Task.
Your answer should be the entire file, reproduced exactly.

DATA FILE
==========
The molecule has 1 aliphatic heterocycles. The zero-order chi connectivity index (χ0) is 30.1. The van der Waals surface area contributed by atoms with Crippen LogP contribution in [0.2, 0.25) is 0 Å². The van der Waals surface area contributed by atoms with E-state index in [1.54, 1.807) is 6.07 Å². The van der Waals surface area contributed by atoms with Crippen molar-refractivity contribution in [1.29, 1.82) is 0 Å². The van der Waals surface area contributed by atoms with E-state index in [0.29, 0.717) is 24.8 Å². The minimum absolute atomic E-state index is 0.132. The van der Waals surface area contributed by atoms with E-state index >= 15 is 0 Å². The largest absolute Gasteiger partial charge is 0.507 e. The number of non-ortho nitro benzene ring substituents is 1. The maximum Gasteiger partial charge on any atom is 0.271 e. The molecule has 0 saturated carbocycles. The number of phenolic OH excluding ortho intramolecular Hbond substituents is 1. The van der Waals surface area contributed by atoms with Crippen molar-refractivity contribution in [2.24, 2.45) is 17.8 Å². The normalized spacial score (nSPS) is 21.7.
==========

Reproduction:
The molecule has 1 aliphatic heterocycles. The zero-order chi connectivity index (χ0) is 30.1. The van der Waals surface area contributed by atoms with Crippen LogP contribution in [0.2, 0.25) is 0 Å². The van der Waals surface area contributed by atoms with E-state index in [1.54, 1.807) is 6.07 Å². The van der Waals surface area contributed by atoms with Crippen molar-refractivity contribution in [1.29, 1.82) is 0 Å². The van der Waals surface area contributed by atoms with E-state index in [0.29, 0.717) is 24.8 Å². The minimum absolute atomic E-state index is 0.132. The van der Waals surface area contributed by atoms with E-state index >= 15 is 0 Å². The largest absolute Gasteiger partial charge is 0.507 e. The number of non-ortho nitro benzene ring substituents is 1. The maximum Gasteiger partial charge on any atom is 0.271 e. The molecule has 0 saturated carbocycles. The number of phenolic OH excluding ortho intramolecular Hbond substituents is 1. The van der Waals surface area contributed by atoms with Crippen molar-refractivity contribution in [2.24, 2.45) is 17.8 Å². The normalized spacial score (nSPS) is 21.7.